Stacy giggled as she hid her head and dodged my pillow. I shushed her as I went back to trying to hold both of the flashlights—one to read the codes, the other to send the message. It wasn’t working very well. The beams crossed, blinding me as they reflected off the sleeping bag.
We had made up our own codes since no one knew the standard Morse codes and there weren’t any books lying about around camp that we were able to find that might have helped us out. We being four of the Camp Willow girls, two Juniper Knoll campers along with Stacy and myself from Camp Redwood, the tent names we had been assigned earlier in the week when we arrived.
It took us a day and a half to come up with the codes, which we all carefully wrote down inside our journals throughout campfire circles, meal breaks and two free-period sessions.
“Wait,” Stacy hissed as she pushed her hand over one of the flashlights, killing the light’s beam. “They’re sending us a message.”
It wasn’t until the next morning during breakfast the Camp Willow girls told us what their message had been. We were only ten, so the message was pretty inane, something to do with boys and all things gross. Of course, neither Stacy nor myself had successfully deciphered the message.
“We need a signal,” Bridget informed us. She was the oldest of the eight and took it upon herself to be the leader. I didn’t like her much before and once she joined our secret group and showed her true colors; I liked her even less.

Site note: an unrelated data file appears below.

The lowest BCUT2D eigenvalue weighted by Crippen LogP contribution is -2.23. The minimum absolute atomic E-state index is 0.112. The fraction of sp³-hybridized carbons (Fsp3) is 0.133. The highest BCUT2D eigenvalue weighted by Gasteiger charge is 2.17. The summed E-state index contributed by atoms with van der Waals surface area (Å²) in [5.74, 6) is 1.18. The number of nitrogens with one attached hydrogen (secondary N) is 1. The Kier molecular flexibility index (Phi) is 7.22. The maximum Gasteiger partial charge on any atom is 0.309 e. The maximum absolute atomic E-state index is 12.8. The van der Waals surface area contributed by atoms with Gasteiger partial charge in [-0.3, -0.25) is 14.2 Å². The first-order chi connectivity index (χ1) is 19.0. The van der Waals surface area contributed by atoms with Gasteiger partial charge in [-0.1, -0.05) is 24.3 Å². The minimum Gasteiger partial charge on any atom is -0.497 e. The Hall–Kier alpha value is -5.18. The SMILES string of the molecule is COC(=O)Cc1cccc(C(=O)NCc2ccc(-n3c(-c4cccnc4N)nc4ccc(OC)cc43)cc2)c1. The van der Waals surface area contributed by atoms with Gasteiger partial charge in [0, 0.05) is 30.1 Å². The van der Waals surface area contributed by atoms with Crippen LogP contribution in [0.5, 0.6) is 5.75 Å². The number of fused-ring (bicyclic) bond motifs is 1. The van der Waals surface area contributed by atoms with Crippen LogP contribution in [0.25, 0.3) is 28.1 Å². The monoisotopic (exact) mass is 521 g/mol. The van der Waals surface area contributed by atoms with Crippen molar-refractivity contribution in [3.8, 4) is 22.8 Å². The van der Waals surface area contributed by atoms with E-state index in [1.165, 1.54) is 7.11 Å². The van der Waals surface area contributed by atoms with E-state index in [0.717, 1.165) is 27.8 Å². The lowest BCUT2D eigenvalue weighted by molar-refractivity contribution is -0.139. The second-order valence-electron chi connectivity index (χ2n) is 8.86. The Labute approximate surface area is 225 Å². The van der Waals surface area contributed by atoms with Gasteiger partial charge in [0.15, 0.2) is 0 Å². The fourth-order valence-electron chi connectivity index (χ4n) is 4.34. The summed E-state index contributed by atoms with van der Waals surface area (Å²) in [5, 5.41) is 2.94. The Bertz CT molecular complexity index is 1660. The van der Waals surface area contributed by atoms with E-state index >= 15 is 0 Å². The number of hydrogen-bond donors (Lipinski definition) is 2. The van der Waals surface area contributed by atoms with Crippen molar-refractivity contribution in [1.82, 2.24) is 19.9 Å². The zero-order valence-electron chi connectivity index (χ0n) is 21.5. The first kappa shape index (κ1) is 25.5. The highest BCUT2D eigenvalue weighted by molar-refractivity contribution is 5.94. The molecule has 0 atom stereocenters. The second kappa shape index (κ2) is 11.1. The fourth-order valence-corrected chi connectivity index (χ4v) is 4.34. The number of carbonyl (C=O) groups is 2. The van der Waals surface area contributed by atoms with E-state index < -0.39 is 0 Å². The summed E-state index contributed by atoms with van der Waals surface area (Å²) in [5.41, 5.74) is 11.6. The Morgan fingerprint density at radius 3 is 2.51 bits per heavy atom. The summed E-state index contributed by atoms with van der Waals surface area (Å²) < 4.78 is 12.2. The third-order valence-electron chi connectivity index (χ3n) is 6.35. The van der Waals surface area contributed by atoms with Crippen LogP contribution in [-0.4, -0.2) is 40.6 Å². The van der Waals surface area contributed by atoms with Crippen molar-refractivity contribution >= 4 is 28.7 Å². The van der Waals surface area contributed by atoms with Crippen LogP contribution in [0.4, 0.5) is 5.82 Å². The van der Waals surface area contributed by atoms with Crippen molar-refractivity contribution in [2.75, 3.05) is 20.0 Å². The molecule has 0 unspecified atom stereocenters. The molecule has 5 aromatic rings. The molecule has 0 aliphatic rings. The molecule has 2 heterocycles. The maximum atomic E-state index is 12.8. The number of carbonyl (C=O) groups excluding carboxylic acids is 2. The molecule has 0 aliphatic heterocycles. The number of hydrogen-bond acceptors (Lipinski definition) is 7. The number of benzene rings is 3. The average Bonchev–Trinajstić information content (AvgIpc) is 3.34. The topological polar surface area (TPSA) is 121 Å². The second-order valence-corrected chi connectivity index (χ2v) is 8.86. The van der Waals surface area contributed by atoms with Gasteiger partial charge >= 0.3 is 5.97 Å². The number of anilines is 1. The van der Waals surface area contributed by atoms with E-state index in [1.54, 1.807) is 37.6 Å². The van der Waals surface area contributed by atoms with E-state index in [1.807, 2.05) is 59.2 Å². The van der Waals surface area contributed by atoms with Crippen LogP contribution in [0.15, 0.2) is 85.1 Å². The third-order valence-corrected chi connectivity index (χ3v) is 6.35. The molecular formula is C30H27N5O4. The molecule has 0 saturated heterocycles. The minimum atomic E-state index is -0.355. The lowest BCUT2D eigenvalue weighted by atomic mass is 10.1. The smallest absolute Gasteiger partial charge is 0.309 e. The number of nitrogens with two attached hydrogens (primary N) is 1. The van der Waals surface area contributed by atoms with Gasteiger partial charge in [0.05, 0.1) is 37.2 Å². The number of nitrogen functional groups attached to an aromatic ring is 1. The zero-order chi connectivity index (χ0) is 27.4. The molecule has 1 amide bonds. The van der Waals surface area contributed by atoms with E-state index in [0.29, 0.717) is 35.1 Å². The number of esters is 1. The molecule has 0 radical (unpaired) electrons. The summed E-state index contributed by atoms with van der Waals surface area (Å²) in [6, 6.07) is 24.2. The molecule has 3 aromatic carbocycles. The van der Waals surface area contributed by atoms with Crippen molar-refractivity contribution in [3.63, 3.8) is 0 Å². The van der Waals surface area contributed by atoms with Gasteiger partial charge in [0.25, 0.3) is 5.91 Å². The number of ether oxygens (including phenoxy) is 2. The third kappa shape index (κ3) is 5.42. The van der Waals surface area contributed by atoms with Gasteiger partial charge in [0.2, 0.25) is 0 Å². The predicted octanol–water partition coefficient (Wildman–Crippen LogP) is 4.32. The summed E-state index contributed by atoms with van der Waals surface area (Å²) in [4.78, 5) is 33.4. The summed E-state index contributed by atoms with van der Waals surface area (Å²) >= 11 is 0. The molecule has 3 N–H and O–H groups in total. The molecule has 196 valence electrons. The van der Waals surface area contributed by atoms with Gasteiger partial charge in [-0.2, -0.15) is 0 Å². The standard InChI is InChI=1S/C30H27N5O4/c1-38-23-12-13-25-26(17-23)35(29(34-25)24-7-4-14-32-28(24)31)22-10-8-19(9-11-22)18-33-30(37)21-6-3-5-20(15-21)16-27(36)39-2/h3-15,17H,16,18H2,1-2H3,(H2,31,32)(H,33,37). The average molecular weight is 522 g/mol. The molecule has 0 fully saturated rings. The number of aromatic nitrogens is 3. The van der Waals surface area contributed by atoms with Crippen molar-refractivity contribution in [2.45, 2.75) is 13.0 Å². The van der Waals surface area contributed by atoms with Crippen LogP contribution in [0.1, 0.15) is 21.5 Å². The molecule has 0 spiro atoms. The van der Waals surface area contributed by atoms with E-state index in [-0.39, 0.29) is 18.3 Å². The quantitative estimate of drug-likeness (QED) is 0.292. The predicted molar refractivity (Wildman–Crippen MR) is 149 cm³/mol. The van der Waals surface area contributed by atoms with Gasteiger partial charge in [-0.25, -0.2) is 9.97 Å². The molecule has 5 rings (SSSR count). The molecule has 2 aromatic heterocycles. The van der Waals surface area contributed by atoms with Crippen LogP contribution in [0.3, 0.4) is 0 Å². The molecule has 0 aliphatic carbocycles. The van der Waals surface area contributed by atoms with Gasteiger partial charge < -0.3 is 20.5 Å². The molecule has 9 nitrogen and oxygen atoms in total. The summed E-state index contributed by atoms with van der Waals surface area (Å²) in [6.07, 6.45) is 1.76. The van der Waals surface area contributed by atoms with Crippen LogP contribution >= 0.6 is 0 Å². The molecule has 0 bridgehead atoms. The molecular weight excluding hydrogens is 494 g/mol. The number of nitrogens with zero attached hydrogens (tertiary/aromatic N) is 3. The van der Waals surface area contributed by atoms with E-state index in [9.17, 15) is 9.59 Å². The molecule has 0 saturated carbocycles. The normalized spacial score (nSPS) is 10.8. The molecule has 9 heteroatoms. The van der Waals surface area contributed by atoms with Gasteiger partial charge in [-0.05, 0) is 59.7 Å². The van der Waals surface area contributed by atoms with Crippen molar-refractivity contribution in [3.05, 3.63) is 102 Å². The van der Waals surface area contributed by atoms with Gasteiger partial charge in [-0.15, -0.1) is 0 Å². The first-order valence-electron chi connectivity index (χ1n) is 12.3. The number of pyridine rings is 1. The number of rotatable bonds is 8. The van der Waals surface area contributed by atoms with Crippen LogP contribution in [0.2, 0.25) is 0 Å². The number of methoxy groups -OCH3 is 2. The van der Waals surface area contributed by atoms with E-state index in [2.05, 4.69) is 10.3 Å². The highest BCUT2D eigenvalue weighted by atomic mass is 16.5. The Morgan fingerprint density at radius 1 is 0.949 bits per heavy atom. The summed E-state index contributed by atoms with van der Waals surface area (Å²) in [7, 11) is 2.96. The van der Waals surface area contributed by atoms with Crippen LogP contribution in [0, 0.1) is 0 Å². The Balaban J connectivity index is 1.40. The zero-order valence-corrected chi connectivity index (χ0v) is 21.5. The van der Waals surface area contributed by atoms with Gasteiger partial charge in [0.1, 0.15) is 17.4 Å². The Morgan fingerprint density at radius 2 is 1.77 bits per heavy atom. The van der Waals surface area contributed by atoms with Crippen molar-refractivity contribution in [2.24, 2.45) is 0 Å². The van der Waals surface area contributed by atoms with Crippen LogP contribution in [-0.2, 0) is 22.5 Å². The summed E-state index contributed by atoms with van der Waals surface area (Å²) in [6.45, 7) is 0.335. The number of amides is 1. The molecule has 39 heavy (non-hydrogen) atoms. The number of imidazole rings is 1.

“Right,” Jennifer agreed, her head bobbing up and down violently. I didn’t like her either. She was Bridget’s “yes man,” a complete and utter suck-up. If there’s one thing ten-year-old girls hate worse than boys, it’s a suck-up.
“Maybe if we flash our lights twice, then the ones receiving the message flashes their lights twice in return that would work?” Stacy had suggested as she flipped a couple of dried up, hard as rock pancakes back onto the serving platter.
“Maybe not,” Bridget wrinkled her nose.
“What’s so wrong with that idea?” I chimed in defending Stacy whose face had fallen like a soufflÃ© that had been removed from the oven a moment too soon. “I think it’s perfect!”
“So do I,” Rhonda, one of the Juniper Knoll girls agreed. The other three girls nodded.
“Okay, fine,” Bridget sniffed before the bell sounded and everyone scurried off to the four corners of the camp for arts and crafts hour. Bridget and Jennifer headed off to the pottery barn, but the remaining six of us decided to head over to the lanyard stations. I began working on my sixth keychain of that week as we devised a scandalous plan.
Late that night, six figures crept along the shadows surrounding the wooden floor tents in pairs. We waited for Bridget to give the signal. When she did, Rhonda flashed back twice and waited for Jennifer and Stacy to relay their message. No one paid much attention to what they had sent because we were too busy moving to new positions around the campground. When it seemed she was done sending her message, Rhonda flashed her light twice and Stacy responded with two flashes.
“Did you hear who won the bossy camper award?” Rhonda’s message said.
“No, who?” We sent back our carefully planned and prepared message.
“Bridget,” came Rhonda’s reply. Everyone flashed their lights on and off several times then waited. Bridget and Jennifer’s light flashed twice. No one responded. They flashed again, this time longer. We all scampered away and slid into our sleeping bags. From that day forward, Bridget and Jennifer would snub us. And we could have cared less.
“The copter sees us,” Jeff announced excitedly, peering out the front window as he leaned against the shoulder belt.
“What about the other car?”
He held his hand up, listening intently, then nodded. “Turn right as soon as you can, then turn on your headlights and keep them on.”
“Yeah, sure.” It was easier said than done. The waning light was making it difficult to see very far down the dirt trail.